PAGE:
Four official sources close to the situation told the AP that Liberia has brushed off diplomatic pressure for more than 18 months to address rainforest stewardship problems. In July 2021, the ambassadors of the EU and the United Kingdom wrote a letter to the Minister of Presidential Affairs of Liberia with demands including the prosecution of offenders working for the company or the government and a ban on Renaissance. A response was not received until March 2022 and these measures were not taken. The EU letter also called for the restoration of the rule of law in Liberia’s forestry sector.

The official sources said that the EU commissioner raised concerns personally with Weah last February at an African Union summit, and again in September at a meeting in Monrovia attended by several diplomats. In each case, Weah said he knew nothing about the investigation, the official sources said.

Weah told the AP that the claims made to him repeatedly about the concerns of donor countries were “nonsense”.

When asked why Doryen was still in charge of the FDA despite the report’s findings, he said, “If someone is guilty, the law has to take its course.”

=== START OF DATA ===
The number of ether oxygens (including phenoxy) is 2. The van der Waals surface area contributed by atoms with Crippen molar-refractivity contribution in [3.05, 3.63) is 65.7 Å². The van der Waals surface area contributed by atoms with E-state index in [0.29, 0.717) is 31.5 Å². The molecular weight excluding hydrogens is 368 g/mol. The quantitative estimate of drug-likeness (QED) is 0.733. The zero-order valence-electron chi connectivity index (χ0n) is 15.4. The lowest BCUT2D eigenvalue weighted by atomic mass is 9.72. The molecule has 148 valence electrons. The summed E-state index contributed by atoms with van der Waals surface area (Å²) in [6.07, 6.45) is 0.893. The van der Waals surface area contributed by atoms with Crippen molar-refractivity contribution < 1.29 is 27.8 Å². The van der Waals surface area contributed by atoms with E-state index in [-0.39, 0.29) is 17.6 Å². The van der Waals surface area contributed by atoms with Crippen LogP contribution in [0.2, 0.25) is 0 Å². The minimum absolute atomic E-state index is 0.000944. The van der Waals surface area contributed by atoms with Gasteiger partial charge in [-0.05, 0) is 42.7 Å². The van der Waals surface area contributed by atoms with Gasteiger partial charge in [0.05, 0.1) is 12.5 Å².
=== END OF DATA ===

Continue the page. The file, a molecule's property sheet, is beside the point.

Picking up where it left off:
In an interview, Laurent Delahousse, the EU ambassador to Liberia, refused to criticize Weah directly. But he said the EU wants assurances that illegal logging will stop, and that government bodies will operate according to the highest ethical and legal standards.

“It is a condition for us to be able to invest European taxpayers’ money in this sector,” said Delahousse.

Gemma Tillack, of the nonprofit Rainforest Action Network, said by email that such illegal logging, and lax oversight, was “all too common” and “sadly” by governments.

More investment is needed to tackle such malpractice, which is driving the destruction of precious rainforests, she said.


Associated Press climate and environmental coverage is supported by several private foundations. See more about the AP climate initiative here. The AP is solely responsible for all matters.